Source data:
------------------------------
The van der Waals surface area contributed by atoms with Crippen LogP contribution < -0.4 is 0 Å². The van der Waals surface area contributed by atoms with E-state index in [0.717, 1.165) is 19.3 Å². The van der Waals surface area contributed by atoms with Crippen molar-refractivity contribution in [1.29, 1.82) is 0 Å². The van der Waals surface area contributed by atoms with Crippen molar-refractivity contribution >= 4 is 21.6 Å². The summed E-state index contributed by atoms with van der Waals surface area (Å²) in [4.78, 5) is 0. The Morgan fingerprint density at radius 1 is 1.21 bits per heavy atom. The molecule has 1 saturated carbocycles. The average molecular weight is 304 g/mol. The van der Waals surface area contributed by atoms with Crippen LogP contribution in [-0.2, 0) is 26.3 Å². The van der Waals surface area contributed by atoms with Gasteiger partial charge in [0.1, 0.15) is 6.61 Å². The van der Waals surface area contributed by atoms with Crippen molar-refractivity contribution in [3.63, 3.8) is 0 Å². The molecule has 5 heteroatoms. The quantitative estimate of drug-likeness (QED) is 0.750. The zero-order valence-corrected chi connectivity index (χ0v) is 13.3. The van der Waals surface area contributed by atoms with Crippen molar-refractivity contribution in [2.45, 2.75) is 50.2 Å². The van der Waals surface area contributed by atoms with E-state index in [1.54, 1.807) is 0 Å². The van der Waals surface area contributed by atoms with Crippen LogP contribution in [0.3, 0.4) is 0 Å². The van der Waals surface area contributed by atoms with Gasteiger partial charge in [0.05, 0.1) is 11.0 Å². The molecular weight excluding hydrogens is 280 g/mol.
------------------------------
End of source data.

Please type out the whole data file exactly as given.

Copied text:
The van der Waals surface area contributed by atoms with Crippen LogP contribution < -0.4 is 0 Å². The van der Waals surface area contributed by atoms with E-state index in [0.717, 1.165) is 19.3 Å². The van der Waals surface area contributed by atoms with Crippen molar-refractivity contribution in [1.29, 1.82) is 0 Å². The van der Waals surface area contributed by atoms with Crippen molar-refractivity contribution >= 4 is 21.6 Å². The summed E-state index contributed by atoms with van der Waals surface area (Å²) in [4.78, 5) is 0. The Morgan fingerprint density at radius 1 is 1.21 bits per heavy atom. The molecule has 1 saturated carbocycles. The average molecular weight is 304 g/mol. The van der Waals surface area contributed by atoms with Crippen LogP contribution in [-0.2, 0) is 26.3 Å². The van der Waals surface area contributed by atoms with Gasteiger partial charge in [0.1, 0.15) is 6.61 Å². The van der Waals surface area contributed by atoms with Crippen molar-refractivity contribution in [3.63, 3.8) is 0 Å². The molecule has 5 heteroatoms. The quantitative estimate of drug-likeness (QED) is 0.750. The zero-order valence-corrected chi connectivity index (χ0v) is 13.3. The van der Waals surface area contributed by atoms with Crippen molar-refractivity contribution in [2.45, 2.75) is 50.2 Å². The van der Waals surface area contributed by atoms with E-state index in [1.54, 1.807) is 0 Å². The van der Waals surface area contributed by atoms with Crippen LogP contribution in [0.3, 0.4) is 0 Å². The van der Waals surface area contributed by atoms with Gasteiger partial charge in [0.05, 0.1) is 11.0 Å². The molecular weight excluding hydrogens is 280 g/mol.